I love doing stuff like this

April 05, 2013

I was lucky enough to receive some old tech to tinker with, to be exact, a 2001 Power Mac G4. Now this is a pretty old computer by today’s standards(they hadn’t even switched to intel yet, hence the name Power Mac as it uses a PowerPC processor) but it still chugs along with OSX and is perfectly usable. It’s also an interesting piece of hardware with it’s signature design and classic looks while holding some unique engineering ideas.

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On the front we can see the dual bay covers, the power and reset buttons and then below them a big speaker, I’ve always thought that desktops should have a minimal speaker just for system sounds so of course Apple were way ahead of me on that front.

On the back we have the IO panel, The graphics card panel, 4 expansion slot covers and the out and in air grills.

One of the coolest things about this hardware is the way that you can open the box by just pulling on a lever and the whole right side folds down to reveal the insides of the computer, this makes cleaning and installing new hardware really simple.

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To finish up with the external hardware we’ll take a little look at the back panel to see what sort of IO we have available.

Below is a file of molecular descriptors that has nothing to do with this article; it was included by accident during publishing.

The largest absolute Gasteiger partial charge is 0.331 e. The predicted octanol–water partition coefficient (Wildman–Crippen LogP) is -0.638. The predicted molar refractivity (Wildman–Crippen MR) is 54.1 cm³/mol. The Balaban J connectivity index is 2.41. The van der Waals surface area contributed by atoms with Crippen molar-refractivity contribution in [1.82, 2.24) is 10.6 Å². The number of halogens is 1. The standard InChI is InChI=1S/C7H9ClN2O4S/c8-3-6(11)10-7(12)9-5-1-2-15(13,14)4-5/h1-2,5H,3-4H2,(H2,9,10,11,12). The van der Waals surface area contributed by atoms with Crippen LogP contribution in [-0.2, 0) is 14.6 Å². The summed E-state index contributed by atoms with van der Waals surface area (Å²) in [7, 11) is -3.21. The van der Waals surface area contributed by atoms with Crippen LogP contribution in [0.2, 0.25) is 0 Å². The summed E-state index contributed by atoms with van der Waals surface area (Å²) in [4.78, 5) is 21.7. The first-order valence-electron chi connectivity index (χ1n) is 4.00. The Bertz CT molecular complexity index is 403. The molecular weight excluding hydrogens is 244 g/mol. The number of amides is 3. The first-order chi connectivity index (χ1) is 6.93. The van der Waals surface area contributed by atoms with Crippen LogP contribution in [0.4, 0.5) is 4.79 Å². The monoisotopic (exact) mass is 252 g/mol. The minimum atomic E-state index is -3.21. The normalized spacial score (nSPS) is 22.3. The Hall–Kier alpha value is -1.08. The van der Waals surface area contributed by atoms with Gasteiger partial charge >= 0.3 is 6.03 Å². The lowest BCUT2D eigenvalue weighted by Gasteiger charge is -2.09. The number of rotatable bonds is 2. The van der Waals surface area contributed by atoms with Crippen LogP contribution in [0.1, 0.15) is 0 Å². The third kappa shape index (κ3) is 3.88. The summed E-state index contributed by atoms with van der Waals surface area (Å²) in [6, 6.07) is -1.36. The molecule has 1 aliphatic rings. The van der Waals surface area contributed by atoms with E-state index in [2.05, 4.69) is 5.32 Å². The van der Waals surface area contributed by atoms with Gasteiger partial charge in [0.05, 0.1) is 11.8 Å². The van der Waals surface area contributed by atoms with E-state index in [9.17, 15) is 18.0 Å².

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So what have we got, well on the top left we have the headphone and microphone plugs, then on the right we have the modem plug. Further down, below all the small print we can find a Gigabit Ethernet port(yes, I checked, it actually has Gigabit ethernet!), 2x Firewire 400 ports and 2x USB 1.1 ports. I feel I should also mention that the PowerMac also includes a b draft wifi card screwed to the motherboard.

Now let’s switch it on and see what this thing can do.

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The Power Mac is currently running OSX 10.4 so the UI may look a bit different than what you maybe used to but I assure you that nearly all of the default funcionality is already there and has been for who knows how long before even this computer.

An excellent example is the built-in print to PDF funcionality.

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So… performance? well for what it has under the hood it actually runs quite well, compared to a Celeron 800 desktop I have on hand the PowerMac is by far more fluid and responsive.

This particular model is running a single core 733Mhz PowerPC CPU alongside 640MB of SDRAM, no DDR here, and to finish off we have an nVIDIA GeForce2 graphics card packing 32MB of memory and connected using the AGP interface.

Back to the OS, I was completely unaware that so much of the signature OSX funcionality was already present so far back, like for example the Dashboard and Exposé.

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I’ll continue to have a play around with the PowerMac, try out some software and see if it can still be used as a legitimate machine for getting work done.

Be sure to thank @mkprojeckt on Twitter for being so kind as to donate the PowerMac.